GPS technology isn’t accurate to a pin point, at least not yet, and definitely not indoors. To determine an exact location within an enclosed space requires external hardware for the purpose of mapping an indoor location, and it’s a troublesome task that many companies, like Wifarer, are diligently working on. To help phones better breach the indoors, Nokia has formed an all alliance of 22 different companies to cooperate to develop accurate indoor positioning technologies for implementation into mobile devices.
The alliance, called In-Location Alliance, will develop and promote short-range wireless technology for the purpose of indoor positioning to a minimal degree of inaccuracy using mobile devices. For example, a mobile app for the purpose of aiding shoppers could offer a shopper browsing the cereal aisle of a grocery store coupons based on the specific location of the shopper. Other scenarios may allow the technology to help with finding the one shoe shining booth within a mall as large as The Mall of America.
The alliance is already close to perfecting this technology thanks to Nokia’s head start, which will likely be baked into the alliance’s efforts. In its testing phase, Nokia’s High Accuracy Indoor Positioning Solution (HAIP), which uses Bluetooth 4.0 and minimal power consumption, was able position a mobile device to the accuracy of one meter. Through further development and fine tuning, Nokia will be able to pinpoint a device to within an accuracy of a mere 20 centimeters.
“The key criteria for the indoor positioning technology are high accuracy, low power consumption, mobility, and the low cost. The solution has to be easy to implement and easy to use,” Nokia’s Boc Ly wrote in a blog post.
Nokia by itself has already developed the technology for indoor positioning, which raises the question about why the company should even work with other corporations at all. Nokia explains that due to the technicalities, developing the technology for indoor positioning requires different roles including telecom operators, system manufacturers, application developers and handset manufacturers.
For the technology to work, there are multiple facets to the equation. First, there are two hardware components to the technology. A HAIP antennae must be installed in the ceiling or the area from the reception of the wireless signal, which will map out the indoor location. The second component can be installed in a mobile device or as Ly explains, the component “made as separate tags, which can be attached to any asset.” Then the more daunting effort, and where the alliance will really come into play, is to convince every original equipment manufacturer and building owner to install these components in their effort to provide a complete network for pinpoint mapping.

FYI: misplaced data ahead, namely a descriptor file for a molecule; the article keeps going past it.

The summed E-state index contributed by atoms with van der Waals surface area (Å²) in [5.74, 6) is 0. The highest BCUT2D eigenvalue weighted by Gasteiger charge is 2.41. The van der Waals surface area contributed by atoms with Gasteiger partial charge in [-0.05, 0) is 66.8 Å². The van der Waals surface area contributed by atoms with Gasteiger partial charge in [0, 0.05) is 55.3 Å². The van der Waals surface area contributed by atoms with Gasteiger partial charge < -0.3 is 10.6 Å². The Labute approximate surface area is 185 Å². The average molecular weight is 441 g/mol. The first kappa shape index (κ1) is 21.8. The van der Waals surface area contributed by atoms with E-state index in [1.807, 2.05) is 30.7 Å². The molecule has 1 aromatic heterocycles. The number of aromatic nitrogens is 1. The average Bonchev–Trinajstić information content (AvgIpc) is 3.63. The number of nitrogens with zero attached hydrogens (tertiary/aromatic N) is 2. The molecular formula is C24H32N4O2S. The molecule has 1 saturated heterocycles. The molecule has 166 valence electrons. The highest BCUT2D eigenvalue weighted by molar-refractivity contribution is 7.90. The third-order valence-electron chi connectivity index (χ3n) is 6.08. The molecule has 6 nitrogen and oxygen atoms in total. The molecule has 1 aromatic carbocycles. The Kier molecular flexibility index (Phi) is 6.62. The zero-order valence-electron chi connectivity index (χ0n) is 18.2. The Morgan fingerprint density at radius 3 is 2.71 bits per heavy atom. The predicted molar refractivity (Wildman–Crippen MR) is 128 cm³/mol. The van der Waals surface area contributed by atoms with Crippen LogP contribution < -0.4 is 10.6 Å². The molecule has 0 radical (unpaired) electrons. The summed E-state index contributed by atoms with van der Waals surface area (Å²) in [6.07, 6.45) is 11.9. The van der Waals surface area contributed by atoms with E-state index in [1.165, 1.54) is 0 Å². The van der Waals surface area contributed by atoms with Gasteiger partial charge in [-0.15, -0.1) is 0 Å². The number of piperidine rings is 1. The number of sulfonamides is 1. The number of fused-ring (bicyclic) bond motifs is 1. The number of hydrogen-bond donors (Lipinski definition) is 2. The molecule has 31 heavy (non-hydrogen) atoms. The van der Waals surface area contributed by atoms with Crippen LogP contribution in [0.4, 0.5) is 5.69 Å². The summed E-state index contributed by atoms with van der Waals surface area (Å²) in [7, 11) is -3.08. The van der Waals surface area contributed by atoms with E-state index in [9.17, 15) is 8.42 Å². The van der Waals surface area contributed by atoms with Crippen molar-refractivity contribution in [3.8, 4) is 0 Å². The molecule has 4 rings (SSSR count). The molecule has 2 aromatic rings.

“The alliance members can bring the technology to the market sooner and also extend the technology in the future and provide new use cases and opportunities,” Ly writes.
More specifically the In-Location Alliance, comprised of powerhouses including Sony Mobile Communications, Samsung Electronics and Broadcom, and its role is in three parts:
- Continue working together on system architecture based on a standard based indoor positioning solution.
- Alliance members will prepare and execute pre-commercial pilots and practical demonstrations starting in the second half of 2012.
- Alliance members will brainstorm and evaluate new use cases and new business opportunities based on indoor positioning technology.
Competing technologies exist, like Wifarer and Navizon I.T.S. And with demonstrations already set to take place later this year, it may be only a few more years before we’ll be finding the nearest bathroom in an airport using Nokia’s HAIP technology.
Check out the video of Nokia’s HAIP below:
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